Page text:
The largest archipelago in the world, Indonesia’s mosaic of some 17,500 islands is scattered between the Indian and the Pacific Oceans. Of these, Sumatra, Java, Borneo, Sulawesi, and New Guinea are its main isles, making up the majority of its landmass. The very highest mountains in Indonesia are concentrated on just one: New Guinea.
Indonesia shares New Guinea with the independent country of Papua New Guinea. This is not to be confused with the Indonesian province of Papua, also on the island. And it’s in this latter western province that the Maoke Mountains are found. This is composed of the Sudirman and Jayawijaya ranges, which in turn include some of the region’s highest mountains.
So, now that we know where we’re going, let’s explore some peaks, starting with Indonesia’s highest peak.
Part of the Sudirman Range, Puncak Jaya rises to a peak of 16,024 ft above sea level. The name, which means “pinnacle of success,” is truly fitting for what is not only the tallest mountain in Indonesia but also throughout Oceania as well as the world’s tallest island peak. And that’s not all. Puncak Jaya is also among the rare few tropical mountains with glaciers. Indeed, nobody believed the reports of a snow-capped equatorial summit from the first European who spotted it in 1623, Jan Carstensz. Although nowadays, set within the UNESCO World Heritage site of Lorentz National Park, it’s also known as the Carstensz Pyramid.
The status of Puncak Jaya as Indonesia’s highest peak is largely uncontroversial. The same can’t be said for the next on the list. Over the years, a handful of peaks have been lauded as the second highest point in Indonesia, with Ngga Pulu, Puncak Mandala, Puncak Trikora, Ngga Pilimsit, and Sumantri among them.
There are several reasons for this ambiguity. Firstly, exact measurements of these peaks are difficult due to inaccessibility. Secondly, factors such as melting glaciers mean that heights are subject to change. And finally, there are disputes over whether some of the peaks are mountains in their own right or if they are subsidiary peaks of other mountains. It’s this final issue that might scupper Sumantri’s bid for second place, with doubts over whether it is sufficiently separate from neighbouring Puncak Jaya. However, it’s now widely considered a primary peak which, at 15,978 ft above sea level, would make it the second highest mountain in Indonesia.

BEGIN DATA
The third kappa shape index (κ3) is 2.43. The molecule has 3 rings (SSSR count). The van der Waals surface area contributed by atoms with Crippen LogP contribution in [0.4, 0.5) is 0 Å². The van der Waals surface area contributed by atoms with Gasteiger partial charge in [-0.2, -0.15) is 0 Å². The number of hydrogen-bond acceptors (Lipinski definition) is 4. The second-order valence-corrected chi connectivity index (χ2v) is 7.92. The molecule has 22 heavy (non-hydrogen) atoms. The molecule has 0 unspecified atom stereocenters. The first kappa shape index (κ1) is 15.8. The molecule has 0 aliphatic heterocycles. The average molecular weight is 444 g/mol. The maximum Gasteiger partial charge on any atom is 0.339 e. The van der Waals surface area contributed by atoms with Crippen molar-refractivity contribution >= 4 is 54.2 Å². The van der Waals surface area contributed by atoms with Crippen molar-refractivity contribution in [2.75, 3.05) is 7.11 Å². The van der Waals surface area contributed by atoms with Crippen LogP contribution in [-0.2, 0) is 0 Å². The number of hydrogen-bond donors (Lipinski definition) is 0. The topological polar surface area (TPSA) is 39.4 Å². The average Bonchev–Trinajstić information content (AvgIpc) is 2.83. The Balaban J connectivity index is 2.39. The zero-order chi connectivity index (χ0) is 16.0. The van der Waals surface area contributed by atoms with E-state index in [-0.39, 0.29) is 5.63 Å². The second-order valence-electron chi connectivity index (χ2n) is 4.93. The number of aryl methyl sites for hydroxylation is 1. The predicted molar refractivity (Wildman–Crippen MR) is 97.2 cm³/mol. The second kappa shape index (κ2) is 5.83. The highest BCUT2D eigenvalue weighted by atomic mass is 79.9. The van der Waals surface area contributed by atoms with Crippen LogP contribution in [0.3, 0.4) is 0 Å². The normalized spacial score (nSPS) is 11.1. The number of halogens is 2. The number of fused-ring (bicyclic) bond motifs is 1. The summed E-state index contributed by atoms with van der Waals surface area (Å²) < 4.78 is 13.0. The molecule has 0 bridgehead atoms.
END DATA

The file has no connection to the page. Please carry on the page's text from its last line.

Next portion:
In some circles, it is not Sumantri but Puncak Mandala that’s thought of as the second biggest mountain in Indonesia. For example, it’s listed as one of the Second Seven Summits as the second highest mountain on the Australian continent. Part of the Jayawijaya Range in Highland Papua, it reaches 15,620 ft above sea level. Previously known as Julianna Peak, it was once topped with an ice cap, which has since disappeared.
At 15,584 ft above sea level, Puncak Trikora is another prominent member of the highest mountains in Indonesia. Like many of its counterparts, this limestone peak is part of the Sudirman Range in the highlands of Papua province.
Some 10 miles northwest of Indonesia’s highest peak, Puncak Jaya is that of Ngga Pilimsit. Once called Mount Idenburg, it rises to 15,476 ft, qualifying it as one of the country’s highest summits.
While some consider Ngga Pulu the second highest mountain in Indonesia, others don’t count it as a separate peak at all, but rather part of Sumantri. Nevertheless, Ngga Pulu reaches a height of 15,951 ft above sea level and there’s evidence to show that its elevation once exceeded 16,000 ft, maybe even making it the biggest mountain in Indonesia. It is glacial melting that has shrunk it to its current size.
Indonesia's Highest Peaks
It is widely accepted that Puncak Jaya is the highest point in Indonesia. But, beyond this, it’s difficult to “summit” up the subject of the highest mountains in Indonesia, not least because it’s an ever-changing field. Nevertheless, it’s clear that the country is home to some of the region’s most magnificent peaks.